2. I’m agonizing right now…and yes, I agree with you. A couple months are needed, and that if you are already well convinced on the actual content of the page. At least, that what’s we are doing with Lost Town on Indiegogo, and there you don’t even need to wait for approval…even thought I must say I believed it actually got easier once you get the gist of it like you do, not very encouraging for our health :)

    1. Fabio: Thanks for sharing your thoughts. Yeah, I need to find a better balance between thinking about the project page and thinking about ANYTHING ELSE. :) I was probably a very uninteresting person to talk to for those 2 months!

  3. I am “agonizing” over my project page right now and I can really appreciate the value you described here :-) . I am excited you are doing these “live-blogging lessons” so the rest of us can glean some wisdom off of the things you have learned from your projects! Thanks for this Jamey!

  4. Well, I said “agonizing” because that’s what was in the title, but in reality, thinking over these details is much more of a gratifying challenge then a agonizing event!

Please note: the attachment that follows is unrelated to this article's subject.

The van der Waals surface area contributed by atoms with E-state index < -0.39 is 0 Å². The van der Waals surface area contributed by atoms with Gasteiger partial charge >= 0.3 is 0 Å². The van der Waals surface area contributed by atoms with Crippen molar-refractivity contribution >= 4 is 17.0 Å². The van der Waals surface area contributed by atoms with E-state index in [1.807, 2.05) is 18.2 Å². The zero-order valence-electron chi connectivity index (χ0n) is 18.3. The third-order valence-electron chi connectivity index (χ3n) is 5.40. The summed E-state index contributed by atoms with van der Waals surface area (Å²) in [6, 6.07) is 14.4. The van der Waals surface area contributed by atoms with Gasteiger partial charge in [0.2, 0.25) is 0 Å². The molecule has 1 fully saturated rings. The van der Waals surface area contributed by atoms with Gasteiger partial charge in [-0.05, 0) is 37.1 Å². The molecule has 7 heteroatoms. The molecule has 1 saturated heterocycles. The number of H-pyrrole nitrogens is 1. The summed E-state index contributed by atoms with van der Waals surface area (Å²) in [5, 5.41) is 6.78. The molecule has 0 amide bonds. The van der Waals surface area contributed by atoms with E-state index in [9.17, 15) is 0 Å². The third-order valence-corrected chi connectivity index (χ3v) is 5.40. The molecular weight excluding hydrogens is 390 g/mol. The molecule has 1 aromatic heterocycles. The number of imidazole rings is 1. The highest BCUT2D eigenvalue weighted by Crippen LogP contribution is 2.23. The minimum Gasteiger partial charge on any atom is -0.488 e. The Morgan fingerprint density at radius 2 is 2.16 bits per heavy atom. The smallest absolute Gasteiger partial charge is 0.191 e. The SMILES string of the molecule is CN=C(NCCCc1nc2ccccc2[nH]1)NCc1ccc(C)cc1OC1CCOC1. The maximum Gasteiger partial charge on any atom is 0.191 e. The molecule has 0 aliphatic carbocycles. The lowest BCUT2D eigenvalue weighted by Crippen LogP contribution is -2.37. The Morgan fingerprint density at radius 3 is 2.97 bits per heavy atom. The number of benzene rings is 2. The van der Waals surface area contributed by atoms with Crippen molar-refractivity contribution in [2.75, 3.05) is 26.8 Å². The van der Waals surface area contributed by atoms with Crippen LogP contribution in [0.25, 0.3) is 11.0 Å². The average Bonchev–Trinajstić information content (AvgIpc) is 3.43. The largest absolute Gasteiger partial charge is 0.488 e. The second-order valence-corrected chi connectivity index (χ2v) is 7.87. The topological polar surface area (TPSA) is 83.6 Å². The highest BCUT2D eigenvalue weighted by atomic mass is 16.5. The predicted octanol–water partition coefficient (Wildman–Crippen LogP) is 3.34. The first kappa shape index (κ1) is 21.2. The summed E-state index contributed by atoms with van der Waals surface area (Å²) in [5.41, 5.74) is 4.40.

That’s a difficult question to answer though actually. I have been constructing the actual KS page for a little over a month, but the details have been in the works for many months prior to. And the details have changed so many times as I have progressed from totally clueless to at least understanding the fundamentals. Thanks for asking Jamey!

  5. Nice to know I’m not alone in that every cell of my body feels like it’s working overtime while I’m waiting to launch our Kickstarter! Project has been in the works since Oct 2013, and I’ve been writing the Kickstarter page for 2-3 weeks (feels like years ;))…I agree about taking your time. This is my first project, and every time I look at it I feel like I need to add something else. Be careful – when you’re so close to something, you can tend to jump right in, and sometimes over details that are important to your backers. For instance, a friend reviewed my project and pointed out that I had nothing (zero, zip, nada) regarding my marketing plans! THAT was after I’d reviewed dozens of times…